Confrontation and violence marked street demonstrations against the economic crisis across the globe yesterday, as showdowns between police and protesters flared in Italy, Greece and the US, while London's demonstrators prepared for battle in the courts.
Italian students armed themselves with firecrackers, rocks, eggs and smoke bombs as widespread disturbances broke out across the country. Police in Milan used pepper spray to counter protests against the "bankers' government" of the new Prime Minister Mario Monti, while anarchists clashed with officers in Turin, authorities charged students in Palermo, and Bari and Rome saw their own demonstrations.
Fire bombs and tear gas left clouds hanging above Athens last night, after between 20,000 and 50,000 protesters marched through the Greek capital only to come up against 7,000 police officers. In a country where street clashes sparked by rage at government austerity measures have become commonplace this year, yesterday's march was even more angry than usual due to the anniversary of the Athens Polytechnic uprising, when Greece's military junta sent in troops to put down a student demonstration in 1973.
There were 60 arrests, but no injuries were reported despite the police's use of stun grenades.
In London, by contrast, the 6pm deadline for the demonstrators and their tents to leave the square outside St Paul's passed relatively quietly. Leaders of the occupation said nobody had left, and two lawyers acting for the camp announced a case against the Corporation of London's eviction notice would be heard by the High Court.
In New York , however, Occupy Wall Street protesters clashed with police after they tried but failed to take over the streets around the Stock Exchange in Manhattan. Disturbances on the two-month anniversary of the movement also broke out in other American cities.
Police said that roughly 75 people had been in arrested during the morning in Manhattan. After most of the protesters were repelled from the area around Wall Street, about a thousand of them marched back to Zuccotti Park, the public plaza that became the focal point for the movement before it spread rapidly to cities across the US.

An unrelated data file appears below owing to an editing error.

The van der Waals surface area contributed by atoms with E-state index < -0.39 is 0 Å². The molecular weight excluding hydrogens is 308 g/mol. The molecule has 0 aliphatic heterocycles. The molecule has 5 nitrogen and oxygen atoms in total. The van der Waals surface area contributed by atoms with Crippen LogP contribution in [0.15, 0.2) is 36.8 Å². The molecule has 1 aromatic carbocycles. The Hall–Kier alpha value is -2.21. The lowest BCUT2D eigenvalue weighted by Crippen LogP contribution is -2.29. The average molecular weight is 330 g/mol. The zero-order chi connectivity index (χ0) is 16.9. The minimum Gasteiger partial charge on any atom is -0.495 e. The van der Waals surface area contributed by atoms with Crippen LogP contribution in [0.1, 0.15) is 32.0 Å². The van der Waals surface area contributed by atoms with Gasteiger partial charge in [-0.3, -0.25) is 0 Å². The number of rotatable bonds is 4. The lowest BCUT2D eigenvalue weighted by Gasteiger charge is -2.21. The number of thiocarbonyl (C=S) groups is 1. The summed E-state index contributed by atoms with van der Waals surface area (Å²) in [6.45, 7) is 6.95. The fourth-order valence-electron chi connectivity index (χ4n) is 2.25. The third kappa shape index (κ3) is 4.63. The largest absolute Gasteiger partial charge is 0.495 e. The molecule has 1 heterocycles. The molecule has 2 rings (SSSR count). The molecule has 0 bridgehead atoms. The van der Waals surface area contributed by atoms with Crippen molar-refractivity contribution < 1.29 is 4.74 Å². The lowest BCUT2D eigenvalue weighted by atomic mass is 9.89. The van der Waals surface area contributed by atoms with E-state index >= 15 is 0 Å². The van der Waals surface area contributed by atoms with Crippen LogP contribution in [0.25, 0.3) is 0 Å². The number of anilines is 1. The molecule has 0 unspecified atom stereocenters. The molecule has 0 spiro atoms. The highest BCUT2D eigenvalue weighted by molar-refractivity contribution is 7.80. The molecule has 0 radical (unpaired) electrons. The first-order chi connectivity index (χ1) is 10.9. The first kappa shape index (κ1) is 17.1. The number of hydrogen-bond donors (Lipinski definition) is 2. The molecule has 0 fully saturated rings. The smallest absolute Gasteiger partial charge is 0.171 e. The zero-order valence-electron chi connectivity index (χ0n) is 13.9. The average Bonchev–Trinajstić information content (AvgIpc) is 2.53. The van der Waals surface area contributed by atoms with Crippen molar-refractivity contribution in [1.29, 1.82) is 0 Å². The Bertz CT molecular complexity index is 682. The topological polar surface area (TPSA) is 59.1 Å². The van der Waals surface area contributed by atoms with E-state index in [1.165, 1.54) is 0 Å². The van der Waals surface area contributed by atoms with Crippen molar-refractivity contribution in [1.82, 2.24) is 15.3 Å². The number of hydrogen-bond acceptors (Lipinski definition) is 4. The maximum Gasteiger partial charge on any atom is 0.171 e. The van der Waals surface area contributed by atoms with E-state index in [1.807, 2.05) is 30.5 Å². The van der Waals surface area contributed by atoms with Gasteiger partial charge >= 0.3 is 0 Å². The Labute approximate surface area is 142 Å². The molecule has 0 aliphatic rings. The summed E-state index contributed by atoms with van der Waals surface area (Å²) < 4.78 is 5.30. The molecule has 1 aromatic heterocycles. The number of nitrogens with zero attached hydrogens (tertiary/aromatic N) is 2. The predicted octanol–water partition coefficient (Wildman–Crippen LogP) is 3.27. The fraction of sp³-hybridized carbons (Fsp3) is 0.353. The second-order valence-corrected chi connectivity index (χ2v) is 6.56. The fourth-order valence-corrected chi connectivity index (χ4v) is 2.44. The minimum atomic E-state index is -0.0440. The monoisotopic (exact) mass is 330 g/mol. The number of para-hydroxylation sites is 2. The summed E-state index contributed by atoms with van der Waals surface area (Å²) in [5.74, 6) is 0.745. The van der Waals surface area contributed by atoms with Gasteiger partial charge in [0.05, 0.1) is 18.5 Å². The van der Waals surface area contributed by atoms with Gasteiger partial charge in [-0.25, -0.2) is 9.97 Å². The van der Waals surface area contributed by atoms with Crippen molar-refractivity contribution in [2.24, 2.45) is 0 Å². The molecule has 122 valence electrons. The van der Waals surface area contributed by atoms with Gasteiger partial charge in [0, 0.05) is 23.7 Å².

In Los Angeles hundreds of protesters and union members marched through the financial district shouting: "Whose streets? Our streets". And in Dallas more than a dozen people were arrested after police broke up an encampment near City Hall.
Most of the arrests in New York came when marchers tore down metal barriers set up to ensure they entered Zuccotti Park in single file. The protest was expected to grow last night, with plans to occupy subway stations and to hold a rally outside City Hall and a march across Brooklyn Bridge.
Register for free to continue reading
Registration is a free and easy way to support our truly independent journalism
By registering, you will also enjoy limited access to Premium articles, exclusive newsletters, commenting, and virtual events with our leading journalists
Already have an account? sign in
Join our new commenting forum
Join thought-provoking conversations, follow other Independent readers and see their replies